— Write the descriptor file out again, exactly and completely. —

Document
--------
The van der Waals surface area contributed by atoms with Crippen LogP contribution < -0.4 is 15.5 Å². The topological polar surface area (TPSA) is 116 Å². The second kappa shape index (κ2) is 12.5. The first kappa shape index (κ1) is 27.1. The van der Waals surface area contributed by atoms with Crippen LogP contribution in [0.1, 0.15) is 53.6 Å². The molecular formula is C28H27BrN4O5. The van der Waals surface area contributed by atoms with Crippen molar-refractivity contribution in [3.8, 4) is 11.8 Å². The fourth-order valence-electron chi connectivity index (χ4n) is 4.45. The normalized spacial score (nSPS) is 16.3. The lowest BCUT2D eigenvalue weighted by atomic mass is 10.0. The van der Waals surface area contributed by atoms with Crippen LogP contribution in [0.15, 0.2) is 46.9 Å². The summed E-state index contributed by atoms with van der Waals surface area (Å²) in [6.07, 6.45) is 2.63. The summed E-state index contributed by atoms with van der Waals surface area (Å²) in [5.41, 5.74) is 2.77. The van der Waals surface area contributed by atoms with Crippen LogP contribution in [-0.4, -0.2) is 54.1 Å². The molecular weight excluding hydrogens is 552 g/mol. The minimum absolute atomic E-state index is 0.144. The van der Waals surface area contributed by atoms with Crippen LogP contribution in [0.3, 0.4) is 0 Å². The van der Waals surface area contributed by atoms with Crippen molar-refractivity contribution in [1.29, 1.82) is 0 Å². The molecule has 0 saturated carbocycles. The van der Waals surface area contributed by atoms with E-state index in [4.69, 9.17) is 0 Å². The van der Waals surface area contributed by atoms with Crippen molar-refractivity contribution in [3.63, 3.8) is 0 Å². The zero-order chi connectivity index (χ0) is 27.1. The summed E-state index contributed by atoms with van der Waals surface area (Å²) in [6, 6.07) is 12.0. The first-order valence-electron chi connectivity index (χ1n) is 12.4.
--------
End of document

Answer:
The van der Waals surface area contributed by atoms with Crippen LogP contribution < -0.4 is 15.5 Å². The topological polar surface area (TPSA) is 116 Å². The second kappa shape index (κ2) is 12.5. The first kappa shape index (κ1) is 27.1. The van der Waals surface area contributed by atoms with Crippen LogP contribution in [0.1, 0.15) is 53.6 Å². The molecular formula is C28H27BrN4O5. The van der Waals surface area contributed by atoms with Crippen molar-refractivity contribution in [3.8, 4) is 11.8 Å². The fourth-order valence-electron chi connectivity index (χ4n) is 4.45. The normalized spacial score (nSPS) is 16.3. The lowest BCUT2D eigenvalue weighted by atomic mass is 10.0. The van der Waals surface area contributed by atoms with Crippen LogP contribution in [0.15, 0.2) is 46.9 Å². The summed E-state index contributed by atoms with van der Waals surface area (Å²) in [6.07, 6.45) is 2.63. The summed E-state index contributed by atoms with van der Waals surface area (Å²) in [5.41, 5.74) is 2.77. The van der Waals surface area contributed by atoms with Crippen LogP contribution in [-0.4, -0.2) is 54.1 Å². The molecular weight excluding hydrogens is 552 g/mol. The minimum absolute atomic E-state index is 0.144. The van der Waals surface area contributed by atoms with Crippen LogP contribution in [0.3, 0.4) is 0 Å². The van der Waals surface area contributed by atoms with Crippen molar-refractivity contribution in [1.29, 1.82) is 0 Å². The molecule has 0 saturated carbocycles. The van der Waals surface area contributed by atoms with E-state index in [4.69, 9.17) is 0 Å². The van der Waals surface area contributed by atoms with Crippen molar-refractivity contribution in [3.63, 3.8) is 0 Å². The zero-order chi connectivity index (χ0) is 27.1. The summed E-state index contributed by atoms with van der Waals surface area (Å²) in [6, 6.07) is 12.0. The first-order valence-electron chi connectivity index (χ1n) is 12.4.